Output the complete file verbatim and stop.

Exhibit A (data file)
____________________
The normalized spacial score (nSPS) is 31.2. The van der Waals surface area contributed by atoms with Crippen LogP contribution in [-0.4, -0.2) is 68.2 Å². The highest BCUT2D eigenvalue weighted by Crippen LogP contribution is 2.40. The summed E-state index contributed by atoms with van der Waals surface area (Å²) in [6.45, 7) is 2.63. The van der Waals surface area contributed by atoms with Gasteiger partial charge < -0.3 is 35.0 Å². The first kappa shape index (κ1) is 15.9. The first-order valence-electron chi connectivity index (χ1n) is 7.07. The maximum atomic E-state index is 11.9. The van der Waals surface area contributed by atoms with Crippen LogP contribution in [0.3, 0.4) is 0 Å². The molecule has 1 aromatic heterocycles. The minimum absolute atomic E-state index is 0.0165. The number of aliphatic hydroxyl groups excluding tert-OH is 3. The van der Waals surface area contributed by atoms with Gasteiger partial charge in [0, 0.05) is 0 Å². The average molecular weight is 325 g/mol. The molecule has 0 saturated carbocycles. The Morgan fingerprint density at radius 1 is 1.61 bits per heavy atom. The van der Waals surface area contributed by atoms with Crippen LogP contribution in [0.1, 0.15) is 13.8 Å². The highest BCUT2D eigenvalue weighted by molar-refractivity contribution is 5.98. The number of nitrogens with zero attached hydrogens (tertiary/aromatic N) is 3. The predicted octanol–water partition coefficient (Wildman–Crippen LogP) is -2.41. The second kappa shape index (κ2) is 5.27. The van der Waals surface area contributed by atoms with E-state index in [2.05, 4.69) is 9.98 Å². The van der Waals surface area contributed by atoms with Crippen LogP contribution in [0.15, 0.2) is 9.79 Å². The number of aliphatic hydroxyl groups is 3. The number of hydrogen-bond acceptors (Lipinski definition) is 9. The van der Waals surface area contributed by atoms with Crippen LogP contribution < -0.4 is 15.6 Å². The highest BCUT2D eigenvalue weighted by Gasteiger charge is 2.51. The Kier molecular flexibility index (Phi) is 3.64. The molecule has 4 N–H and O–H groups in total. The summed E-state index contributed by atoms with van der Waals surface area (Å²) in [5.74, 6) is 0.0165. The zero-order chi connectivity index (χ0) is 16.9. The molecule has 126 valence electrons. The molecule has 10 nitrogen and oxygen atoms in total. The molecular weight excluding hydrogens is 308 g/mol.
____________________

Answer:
The normalized spacial score (nSPS) is 31.2. The van der Waals surface area contributed by atoms with Crippen LogP contribution in [-0.4, -0.2) is 68.2 Å². The highest BCUT2D eigenvalue weighted by Crippen LogP contribution is 2.40. The summed E-state index contributed by atoms with van der Waals surface area (Å²) in [6.45, 7) is 2.63. The van der Waals surface area contributed by atoms with Gasteiger partial charge < -0.3 is 35.0 Å². The first kappa shape index (κ1) is 15.9. The first-order valence-electron chi connectivity index (χ1n) is 7.07. The maximum atomic E-state index is 11.9. The van der Waals surface area contributed by atoms with Crippen LogP contribution in [0.3, 0.4) is 0 Å². The molecule has 1 aromatic heterocycles. The minimum absolute atomic E-state index is 0.0165. The number of aliphatic hydroxyl groups excluding tert-OH is 3. The van der Waals surface area contributed by atoms with Gasteiger partial charge in [0, 0.05) is 0 Å². The average molecular weight is 325 g/mol. The molecule has 0 saturated carbocycles. The Morgan fingerprint density at radius 1 is 1.61 bits per heavy atom. The van der Waals surface area contributed by atoms with Crippen LogP contribution in [0.1, 0.15) is 13.8 Å². The highest BCUT2D eigenvalue weighted by molar-refractivity contribution is 5.98. The number of nitrogens with zero attached hydrogens (tertiary/aromatic N) is 3. The predicted octanol–water partition coefficient (Wildman–Crippen LogP) is -2.41. The second kappa shape index (κ2) is 5.27. The van der Waals surface area contributed by atoms with E-state index in [2.05, 4.69) is 9.98 Å². The van der Waals surface area contributed by atoms with Crippen LogP contribution in [0.15, 0.2) is 9.79 Å². The number of aliphatic hydroxyl groups is 3. The number of hydrogen-bond acceptors (Lipinski definition) is 9. The van der Waals surface area contributed by atoms with Crippen LogP contribution < -0.4 is 15.6 Å². The highest BCUT2D eigenvalue weighted by Gasteiger charge is 2.51. The Kier molecular flexibility index (Phi) is 3.64. The molecule has 4 N–H and O–H groups in total. The summed E-state index contributed by atoms with van der Waals surface area (Å²) in [5.74, 6) is 0.0165. The zero-order chi connectivity index (χ0) is 16.9. The molecule has 126 valence electrons. The molecule has 10 nitrogen and oxygen atoms in total. The molecular weight excluding hydrogens is 308 g/mol.